We’ve covered a lot of book-related protests on this blog, from Kindle owners upset about the high price of ebooks to defenders of the Qu’ran staging public readings to counter the threat of burnings. We even launched our own campaign to reshelve George W. Bush’s memoir, after seeing the Brits do the same to Tony Blair. So I guess you could say the literary crowd is an active crowd. But this latest book-related protest may be the best I’ve seen yet. According to Boing Boing:
The library in Stony Stratford near Milton Keynes, England, urged its patrons to check out every book on the shelves as a way of proving to the local council that its collection and facilities provide a vital service to the community. Stony Stratford is one of many towns across the UK that are facing severe library closures as the Tory-LibDem coalition government recklessly slashes its transfer payments to local governments (while breaking their promise to rein in enormous bonuses at the banks, even the ones that are owned by the taxpayer).
The protest, which was organized on Facebook, managed to get all 16,000 volumes checked out in under 24 hours. The future of the library will not be known, however, until the council announces its budget on February 22.
Waging Nonviolence is hiring a writer to interview leading movement figures and analysts and produce one Q&A-style article per week. The writer will work with our small editorial team to identify the interview subject each week. For the most part, we’ll be looking to hear from activists, organizers and scholars who can shed light on… More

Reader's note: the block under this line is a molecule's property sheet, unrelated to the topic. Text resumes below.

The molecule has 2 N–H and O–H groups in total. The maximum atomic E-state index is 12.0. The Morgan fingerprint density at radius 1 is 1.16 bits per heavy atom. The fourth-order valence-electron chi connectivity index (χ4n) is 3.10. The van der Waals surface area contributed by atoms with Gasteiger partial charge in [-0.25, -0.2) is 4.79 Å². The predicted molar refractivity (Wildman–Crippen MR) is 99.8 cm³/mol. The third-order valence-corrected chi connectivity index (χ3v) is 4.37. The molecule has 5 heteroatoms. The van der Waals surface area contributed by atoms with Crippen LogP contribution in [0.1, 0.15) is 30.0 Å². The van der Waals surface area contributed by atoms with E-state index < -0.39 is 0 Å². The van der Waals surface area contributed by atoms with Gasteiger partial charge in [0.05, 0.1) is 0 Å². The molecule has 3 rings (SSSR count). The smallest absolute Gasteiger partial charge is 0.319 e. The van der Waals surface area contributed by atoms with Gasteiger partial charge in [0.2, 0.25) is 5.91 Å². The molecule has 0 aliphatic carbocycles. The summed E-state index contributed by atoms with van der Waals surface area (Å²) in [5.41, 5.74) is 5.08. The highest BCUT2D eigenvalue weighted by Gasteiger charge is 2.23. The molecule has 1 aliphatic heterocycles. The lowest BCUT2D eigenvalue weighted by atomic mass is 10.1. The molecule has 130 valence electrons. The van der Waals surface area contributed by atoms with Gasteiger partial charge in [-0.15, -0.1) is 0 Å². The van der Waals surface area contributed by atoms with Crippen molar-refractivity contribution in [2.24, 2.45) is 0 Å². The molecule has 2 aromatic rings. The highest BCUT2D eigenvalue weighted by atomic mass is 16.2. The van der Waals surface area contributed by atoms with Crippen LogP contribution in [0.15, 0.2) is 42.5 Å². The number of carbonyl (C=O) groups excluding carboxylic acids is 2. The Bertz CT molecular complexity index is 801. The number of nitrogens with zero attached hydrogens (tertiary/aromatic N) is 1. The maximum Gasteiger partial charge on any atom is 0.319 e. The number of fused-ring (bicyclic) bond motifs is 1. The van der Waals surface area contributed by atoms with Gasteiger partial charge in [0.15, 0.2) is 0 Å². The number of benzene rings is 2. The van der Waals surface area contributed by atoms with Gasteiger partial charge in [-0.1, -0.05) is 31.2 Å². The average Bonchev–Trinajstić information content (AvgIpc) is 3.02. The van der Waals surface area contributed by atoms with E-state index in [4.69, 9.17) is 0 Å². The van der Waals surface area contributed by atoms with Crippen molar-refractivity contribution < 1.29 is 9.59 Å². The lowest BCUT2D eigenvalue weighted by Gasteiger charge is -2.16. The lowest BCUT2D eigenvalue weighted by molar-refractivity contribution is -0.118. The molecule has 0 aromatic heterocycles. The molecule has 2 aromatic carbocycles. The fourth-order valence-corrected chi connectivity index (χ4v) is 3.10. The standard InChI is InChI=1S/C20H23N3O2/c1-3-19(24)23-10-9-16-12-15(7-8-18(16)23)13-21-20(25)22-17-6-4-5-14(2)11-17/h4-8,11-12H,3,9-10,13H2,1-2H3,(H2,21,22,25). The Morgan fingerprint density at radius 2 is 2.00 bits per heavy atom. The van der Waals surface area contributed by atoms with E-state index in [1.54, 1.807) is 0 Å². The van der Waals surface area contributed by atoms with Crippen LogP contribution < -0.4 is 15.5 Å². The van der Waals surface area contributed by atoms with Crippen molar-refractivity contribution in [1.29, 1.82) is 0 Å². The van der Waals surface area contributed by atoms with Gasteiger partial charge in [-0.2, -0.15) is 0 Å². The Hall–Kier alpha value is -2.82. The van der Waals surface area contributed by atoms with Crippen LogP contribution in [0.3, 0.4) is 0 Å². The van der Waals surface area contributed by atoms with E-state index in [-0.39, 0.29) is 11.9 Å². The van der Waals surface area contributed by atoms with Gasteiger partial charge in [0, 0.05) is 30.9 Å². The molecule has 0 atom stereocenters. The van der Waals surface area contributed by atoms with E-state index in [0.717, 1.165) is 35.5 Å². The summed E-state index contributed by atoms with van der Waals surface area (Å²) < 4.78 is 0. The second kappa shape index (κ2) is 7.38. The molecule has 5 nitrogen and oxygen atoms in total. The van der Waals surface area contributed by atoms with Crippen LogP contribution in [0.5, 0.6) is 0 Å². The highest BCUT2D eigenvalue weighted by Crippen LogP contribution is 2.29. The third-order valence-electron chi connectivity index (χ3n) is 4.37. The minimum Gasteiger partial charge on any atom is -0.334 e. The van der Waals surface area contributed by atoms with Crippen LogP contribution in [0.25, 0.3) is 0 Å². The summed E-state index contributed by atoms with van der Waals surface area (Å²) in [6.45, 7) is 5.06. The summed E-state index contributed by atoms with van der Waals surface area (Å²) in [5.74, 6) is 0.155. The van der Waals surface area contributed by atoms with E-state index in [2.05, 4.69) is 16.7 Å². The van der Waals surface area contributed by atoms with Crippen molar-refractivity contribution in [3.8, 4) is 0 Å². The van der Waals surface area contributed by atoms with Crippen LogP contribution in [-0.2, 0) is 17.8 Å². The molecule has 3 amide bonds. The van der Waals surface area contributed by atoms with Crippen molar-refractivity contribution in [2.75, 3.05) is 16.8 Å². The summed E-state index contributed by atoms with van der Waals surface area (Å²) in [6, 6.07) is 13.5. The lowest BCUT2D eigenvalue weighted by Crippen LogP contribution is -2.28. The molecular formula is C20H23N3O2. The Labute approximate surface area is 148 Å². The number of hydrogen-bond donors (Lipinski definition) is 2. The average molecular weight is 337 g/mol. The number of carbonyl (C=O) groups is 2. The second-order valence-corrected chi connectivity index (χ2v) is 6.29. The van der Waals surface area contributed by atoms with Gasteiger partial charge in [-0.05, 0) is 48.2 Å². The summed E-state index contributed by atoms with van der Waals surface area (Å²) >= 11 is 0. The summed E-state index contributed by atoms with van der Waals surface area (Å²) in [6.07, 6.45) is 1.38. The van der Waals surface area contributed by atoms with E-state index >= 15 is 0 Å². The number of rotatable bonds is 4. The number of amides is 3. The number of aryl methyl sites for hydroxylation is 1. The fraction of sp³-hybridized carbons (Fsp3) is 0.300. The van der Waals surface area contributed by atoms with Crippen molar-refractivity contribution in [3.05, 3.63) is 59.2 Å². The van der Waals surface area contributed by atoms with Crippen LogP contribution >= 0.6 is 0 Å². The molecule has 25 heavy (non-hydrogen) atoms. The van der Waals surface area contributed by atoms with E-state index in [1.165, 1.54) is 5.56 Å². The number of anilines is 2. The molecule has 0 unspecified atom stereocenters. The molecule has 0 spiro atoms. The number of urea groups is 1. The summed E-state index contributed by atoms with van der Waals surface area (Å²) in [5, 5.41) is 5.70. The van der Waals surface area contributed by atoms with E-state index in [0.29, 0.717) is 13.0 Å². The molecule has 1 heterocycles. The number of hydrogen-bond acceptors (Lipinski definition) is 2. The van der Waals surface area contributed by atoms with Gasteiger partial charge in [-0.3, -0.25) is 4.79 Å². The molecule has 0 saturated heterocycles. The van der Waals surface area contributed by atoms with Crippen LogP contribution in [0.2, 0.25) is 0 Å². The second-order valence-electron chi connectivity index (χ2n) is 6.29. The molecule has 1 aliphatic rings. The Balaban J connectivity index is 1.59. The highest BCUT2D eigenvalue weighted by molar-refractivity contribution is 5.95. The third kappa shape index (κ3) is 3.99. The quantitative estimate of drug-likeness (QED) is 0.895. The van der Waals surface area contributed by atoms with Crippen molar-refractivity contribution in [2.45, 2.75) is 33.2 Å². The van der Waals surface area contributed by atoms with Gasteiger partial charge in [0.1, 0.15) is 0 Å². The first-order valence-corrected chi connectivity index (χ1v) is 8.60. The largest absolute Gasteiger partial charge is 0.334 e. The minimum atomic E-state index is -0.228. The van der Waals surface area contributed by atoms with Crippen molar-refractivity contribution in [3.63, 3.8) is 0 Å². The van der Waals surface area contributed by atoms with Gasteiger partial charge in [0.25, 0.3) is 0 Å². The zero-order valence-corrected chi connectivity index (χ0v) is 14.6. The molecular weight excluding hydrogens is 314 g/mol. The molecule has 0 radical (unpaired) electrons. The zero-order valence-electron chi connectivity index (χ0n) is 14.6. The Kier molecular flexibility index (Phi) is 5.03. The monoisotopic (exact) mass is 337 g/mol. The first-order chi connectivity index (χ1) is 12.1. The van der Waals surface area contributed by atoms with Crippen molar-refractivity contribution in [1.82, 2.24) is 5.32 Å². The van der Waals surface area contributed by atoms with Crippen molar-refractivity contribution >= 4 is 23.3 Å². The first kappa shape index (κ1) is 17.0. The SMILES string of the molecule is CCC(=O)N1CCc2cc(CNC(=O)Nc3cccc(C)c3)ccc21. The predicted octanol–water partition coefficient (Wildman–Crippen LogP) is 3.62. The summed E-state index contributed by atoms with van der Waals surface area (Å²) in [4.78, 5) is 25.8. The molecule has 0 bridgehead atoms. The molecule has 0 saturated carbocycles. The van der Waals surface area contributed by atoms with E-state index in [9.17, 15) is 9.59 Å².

By melding theory and practice, Philadelphia’s Vanguard S.O.S. are building skills and collective power.
The 1958 voyage of the Golden Rule offers important strategic lessons on how to confront an overwhelming evil and win.
The great Carl Sagan is quoted as saying, “You can judge the value of a society by the way a society values its libraries.”
Closer to home, we are finding more and more communities turning away from the public trust and support of public libraries. In New Jersey, there are plans to close the Camden Public Library.
The fascinating thing is these resources are taken away from communities and people who need them the most. It is always those with little political power, minorities, the immigrant, etc who suffer. Those who may not have the literacy or technical skills to become self-empowered.
And lets not kid ourselves, information is a commodity and it is power! So if you take libraries away, you really are taking away political power and any upward mobility a person or a community may have. At the very least, it makes it harder for those to join in the process.